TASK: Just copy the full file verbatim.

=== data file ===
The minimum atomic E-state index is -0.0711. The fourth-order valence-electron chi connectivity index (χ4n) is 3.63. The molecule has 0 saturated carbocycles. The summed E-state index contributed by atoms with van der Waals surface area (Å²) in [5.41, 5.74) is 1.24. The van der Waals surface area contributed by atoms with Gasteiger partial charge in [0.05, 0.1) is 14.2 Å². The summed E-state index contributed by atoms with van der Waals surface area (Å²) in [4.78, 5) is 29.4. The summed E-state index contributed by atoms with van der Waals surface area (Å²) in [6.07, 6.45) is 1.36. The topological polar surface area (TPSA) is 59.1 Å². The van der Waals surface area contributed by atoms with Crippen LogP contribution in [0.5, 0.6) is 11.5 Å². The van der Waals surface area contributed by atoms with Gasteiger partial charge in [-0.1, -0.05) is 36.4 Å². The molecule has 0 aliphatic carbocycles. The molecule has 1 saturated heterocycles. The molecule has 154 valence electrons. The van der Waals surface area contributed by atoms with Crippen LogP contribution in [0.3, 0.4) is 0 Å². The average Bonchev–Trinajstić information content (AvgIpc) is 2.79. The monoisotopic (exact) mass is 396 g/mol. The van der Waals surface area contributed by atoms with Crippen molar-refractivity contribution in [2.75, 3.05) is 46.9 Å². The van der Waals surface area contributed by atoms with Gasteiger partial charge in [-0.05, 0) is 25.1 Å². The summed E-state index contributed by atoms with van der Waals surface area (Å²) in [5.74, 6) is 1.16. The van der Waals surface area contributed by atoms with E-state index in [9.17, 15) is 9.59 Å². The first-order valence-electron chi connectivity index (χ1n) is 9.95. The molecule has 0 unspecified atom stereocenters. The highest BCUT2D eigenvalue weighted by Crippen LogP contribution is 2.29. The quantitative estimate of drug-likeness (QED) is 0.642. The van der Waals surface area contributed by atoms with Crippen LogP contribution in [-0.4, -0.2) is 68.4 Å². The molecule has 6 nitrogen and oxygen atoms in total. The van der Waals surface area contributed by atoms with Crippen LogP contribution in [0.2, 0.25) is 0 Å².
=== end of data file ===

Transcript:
The minimum atomic E-state index is -0.0711. The fourth-order valence-electron chi connectivity index (χ4n) is 3.63. The molecule has 0 saturated carbocycles. The summed E-state index contributed by atoms with van der Waals surface area (Å²) in [5.41, 5.74) is 1.24. The van der Waals surface area contributed by atoms with Gasteiger partial charge in [0.05, 0.1) is 14.2 Å². The summed E-state index contributed by atoms with van der Waals surface area (Å²) in [4.78, 5) is 29.4. The summed E-state index contributed by atoms with van der Waals surface area (Å²) in [6.07, 6.45) is 1.36. The topological polar surface area (TPSA) is 59.1 Å². The van der Waals surface area contributed by atoms with Crippen LogP contribution in [0.5, 0.6) is 11.5 Å². The van der Waals surface area contributed by atoms with Gasteiger partial charge in [-0.1, -0.05) is 36.4 Å². The molecule has 0 aliphatic carbocycles. The molecule has 1 saturated heterocycles. The molecule has 154 valence electrons. The van der Waals surface area contributed by atoms with Crippen LogP contribution in [0.3, 0.4) is 0 Å². The average Bonchev–Trinajstić information content (AvgIpc) is 2.79. The monoisotopic (exact) mass is 396 g/mol. The van der Waals surface area contributed by atoms with Crippen molar-refractivity contribution in [2.75, 3.05) is 46.9 Å². The van der Waals surface area contributed by atoms with Gasteiger partial charge in [-0.05, 0) is 25.1 Å². The summed E-state index contributed by atoms with van der Waals surface area (Å²) in [5.74, 6) is 1.16. The van der Waals surface area contributed by atoms with E-state index in [9.17, 15) is 9.59 Å². The first-order valence-electron chi connectivity index (χ1n) is 9.95. The molecule has 0 unspecified atom stereocenters. The highest BCUT2D eigenvalue weighted by Crippen LogP contribution is 2.29. The quantitative estimate of drug-likeness (QED) is 0.642. The van der Waals surface area contributed by atoms with Crippen LogP contribution in [-0.4, -0.2) is 68.4 Å². The molecule has 6 nitrogen and oxygen atoms in total. The van der Waals surface area contributed by atoms with Crippen LogP contribution in [0.2, 0.25) is 0 Å².